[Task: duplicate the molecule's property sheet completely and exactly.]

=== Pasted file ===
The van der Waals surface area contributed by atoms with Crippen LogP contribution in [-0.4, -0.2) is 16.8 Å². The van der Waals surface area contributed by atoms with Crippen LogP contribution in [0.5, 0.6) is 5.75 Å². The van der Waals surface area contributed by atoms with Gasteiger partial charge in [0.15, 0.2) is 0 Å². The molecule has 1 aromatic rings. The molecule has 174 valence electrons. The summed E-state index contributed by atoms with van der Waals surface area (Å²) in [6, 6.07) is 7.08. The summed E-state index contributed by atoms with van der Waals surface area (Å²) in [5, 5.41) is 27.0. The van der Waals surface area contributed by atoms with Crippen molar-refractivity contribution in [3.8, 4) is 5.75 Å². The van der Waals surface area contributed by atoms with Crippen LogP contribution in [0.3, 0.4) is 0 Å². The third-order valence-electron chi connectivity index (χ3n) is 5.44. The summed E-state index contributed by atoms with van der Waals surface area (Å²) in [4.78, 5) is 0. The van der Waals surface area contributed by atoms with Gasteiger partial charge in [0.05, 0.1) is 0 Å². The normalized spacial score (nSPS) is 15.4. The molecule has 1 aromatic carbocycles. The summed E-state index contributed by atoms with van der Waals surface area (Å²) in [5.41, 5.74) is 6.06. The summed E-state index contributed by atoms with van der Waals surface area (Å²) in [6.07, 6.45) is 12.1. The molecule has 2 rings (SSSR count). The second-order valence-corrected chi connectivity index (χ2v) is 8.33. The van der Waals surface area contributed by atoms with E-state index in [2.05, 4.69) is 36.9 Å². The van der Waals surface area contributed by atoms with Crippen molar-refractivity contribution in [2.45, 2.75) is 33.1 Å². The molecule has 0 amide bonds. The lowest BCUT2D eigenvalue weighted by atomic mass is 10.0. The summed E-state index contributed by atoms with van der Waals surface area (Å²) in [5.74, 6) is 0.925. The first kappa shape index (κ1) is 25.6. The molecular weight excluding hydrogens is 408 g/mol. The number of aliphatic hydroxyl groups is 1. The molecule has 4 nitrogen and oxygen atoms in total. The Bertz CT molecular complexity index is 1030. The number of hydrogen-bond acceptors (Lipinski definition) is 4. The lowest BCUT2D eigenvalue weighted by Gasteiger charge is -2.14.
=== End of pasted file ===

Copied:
The van der Waals surface area contributed by atoms with Crippen LogP contribution in [-0.4, -0.2) is 16.8 Å². The van der Waals surface area contributed by atoms with Crippen LogP contribution in [0.5, 0.6) is 5.75 Å². The van der Waals surface area contributed by atoms with Gasteiger partial charge in [0.15, 0.2) is 0 Å². The molecule has 1 aromatic rings. The molecule has 174 valence electrons. The summed E-state index contributed by atoms with van der Waals surface area (Å²) in [6, 6.07) is 7.08. The summed E-state index contributed by atoms with van der Waals surface area (Å²) in [5, 5.41) is 27.0. The van der Waals surface area contributed by atoms with Crippen molar-refractivity contribution in [3.8, 4) is 5.75 Å². The van der Waals surface area contributed by atoms with Crippen LogP contribution in [0.3, 0.4) is 0 Å². The third-order valence-electron chi connectivity index (χ3n) is 5.44. The summed E-state index contributed by atoms with van der Waals surface area (Å²) in [4.78, 5) is 0. The van der Waals surface area contributed by atoms with Gasteiger partial charge in [0.05, 0.1) is 0 Å². The normalized spacial score (nSPS) is 15.4. The molecule has 1 aromatic carbocycles. The summed E-state index contributed by atoms with van der Waals surface area (Å²) in [5.41, 5.74) is 6.06. The summed E-state index contributed by atoms with van der Waals surface area (Å²) in [6.07, 6.45) is 12.1. The molecule has 2 rings (SSSR count). The second-order valence-corrected chi connectivity index (χ2v) is 8.33. The van der Waals surface area contributed by atoms with E-state index in [2.05, 4.69) is 36.9 Å². The van der Waals surface area contributed by atoms with Crippen molar-refractivity contribution in [2.45, 2.75) is 33.1 Å². The molecule has 0 amide bonds. The lowest BCUT2D eigenvalue weighted by atomic mass is 10.0. The summed E-state index contributed by atoms with van der Waals surface area (Å²) in [5.74, 6) is 0.925. The first kappa shape index (κ1) is 25.6. The molecular weight excluding hydrogens is 408 g/mol. The number of aliphatic hydroxyl groups is 1. The molecule has 4 nitrogen and oxygen atoms in total. The Bertz CT molecular complexity index is 1030. The number of hydrogen-bond acceptors (Lipinski definition) is 4. The lowest BCUT2D eigenvalue weighted by Gasteiger charge is -2.14.